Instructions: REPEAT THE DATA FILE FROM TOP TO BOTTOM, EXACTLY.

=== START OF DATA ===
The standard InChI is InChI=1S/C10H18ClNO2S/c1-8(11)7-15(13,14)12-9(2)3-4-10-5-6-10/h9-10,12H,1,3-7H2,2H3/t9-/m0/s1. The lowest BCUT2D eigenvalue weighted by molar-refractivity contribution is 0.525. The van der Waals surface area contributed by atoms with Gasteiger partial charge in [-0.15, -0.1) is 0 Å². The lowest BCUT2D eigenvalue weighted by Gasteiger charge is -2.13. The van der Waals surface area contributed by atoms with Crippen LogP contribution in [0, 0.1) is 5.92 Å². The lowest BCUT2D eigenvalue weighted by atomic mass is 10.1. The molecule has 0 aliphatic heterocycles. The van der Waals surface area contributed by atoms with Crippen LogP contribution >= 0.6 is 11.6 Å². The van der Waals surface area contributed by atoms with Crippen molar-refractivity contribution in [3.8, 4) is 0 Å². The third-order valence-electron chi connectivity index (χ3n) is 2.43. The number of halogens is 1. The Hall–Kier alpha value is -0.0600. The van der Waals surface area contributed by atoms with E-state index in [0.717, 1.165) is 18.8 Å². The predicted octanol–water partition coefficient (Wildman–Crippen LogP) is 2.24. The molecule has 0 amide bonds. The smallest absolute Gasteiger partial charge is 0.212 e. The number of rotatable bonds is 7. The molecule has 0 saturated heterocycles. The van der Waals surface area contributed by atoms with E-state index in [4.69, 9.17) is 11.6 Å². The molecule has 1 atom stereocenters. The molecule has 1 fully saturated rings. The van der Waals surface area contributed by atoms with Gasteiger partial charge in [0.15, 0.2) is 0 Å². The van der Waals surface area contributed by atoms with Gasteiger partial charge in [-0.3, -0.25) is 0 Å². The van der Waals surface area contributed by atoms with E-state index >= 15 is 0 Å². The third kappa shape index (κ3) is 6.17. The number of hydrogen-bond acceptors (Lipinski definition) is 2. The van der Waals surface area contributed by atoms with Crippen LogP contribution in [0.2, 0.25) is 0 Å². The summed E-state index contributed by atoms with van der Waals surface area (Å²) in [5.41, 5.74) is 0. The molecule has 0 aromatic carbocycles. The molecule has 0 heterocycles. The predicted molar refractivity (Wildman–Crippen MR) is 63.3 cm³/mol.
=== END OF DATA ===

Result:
The standard InChI is InChI=1S/C10H18ClNO2S/c1-8(11)7-15(13,14)12-9(2)3-4-10-5-6-10/h9-10,12H,1,3-7H2,2H3/t9-/m0/s1. The lowest BCUT2D eigenvalue weighted by molar-refractivity contribution is 0.525. The van der Waals surface area contributed by atoms with Gasteiger partial charge in [-0.15, -0.1) is 0 Å². The lowest BCUT2D eigenvalue weighted by Gasteiger charge is -2.13. The van der Waals surface area contributed by atoms with Crippen LogP contribution in [0, 0.1) is 5.92 Å². The lowest BCUT2D eigenvalue weighted by atomic mass is 10.1. The molecule has 0 aliphatic heterocycles. The van der Waals surface area contributed by atoms with Crippen LogP contribution >= 0.6 is 11.6 Å². The van der Waals surface area contributed by atoms with Crippen molar-refractivity contribution in [3.8, 4) is 0 Å². The third-order valence-electron chi connectivity index (χ3n) is 2.43. The number of halogens is 1. The Hall–Kier alpha value is -0.0600. The van der Waals surface area contributed by atoms with E-state index in [0.717, 1.165) is 18.8 Å². The predicted octanol–water partition coefficient (Wildman–Crippen LogP) is 2.24. The molecule has 0 amide bonds. The smallest absolute Gasteiger partial charge is 0.212 e. The number of rotatable bonds is 7. The molecule has 0 saturated heterocycles. The van der Waals surface area contributed by atoms with E-state index in [4.69, 9.17) is 11.6 Å². The molecule has 1 atom stereocenters. The molecule has 1 fully saturated rings. The van der Waals surface area contributed by atoms with Gasteiger partial charge in [0.15, 0.2) is 0 Å². The van der Waals surface area contributed by atoms with Gasteiger partial charge in [-0.3, -0.25) is 0 Å². The van der Waals surface area contributed by atoms with E-state index >= 15 is 0 Å². The third kappa shape index (κ3) is 6.17. The number of hydrogen-bond acceptors (Lipinski definition) is 2. The van der Waals surface area contributed by atoms with Crippen LogP contribution in [0.2, 0.25) is 0 Å². The summed E-state index contributed by atoms with van der Waals surface area (Å²) in [5.41, 5.74) is 0. The molecule has 0 aromatic carbocycles. The molecule has 0 heterocycles. The predicted molar refractivity (Wildman–Crippen MR) is 63.3 cm³/mol.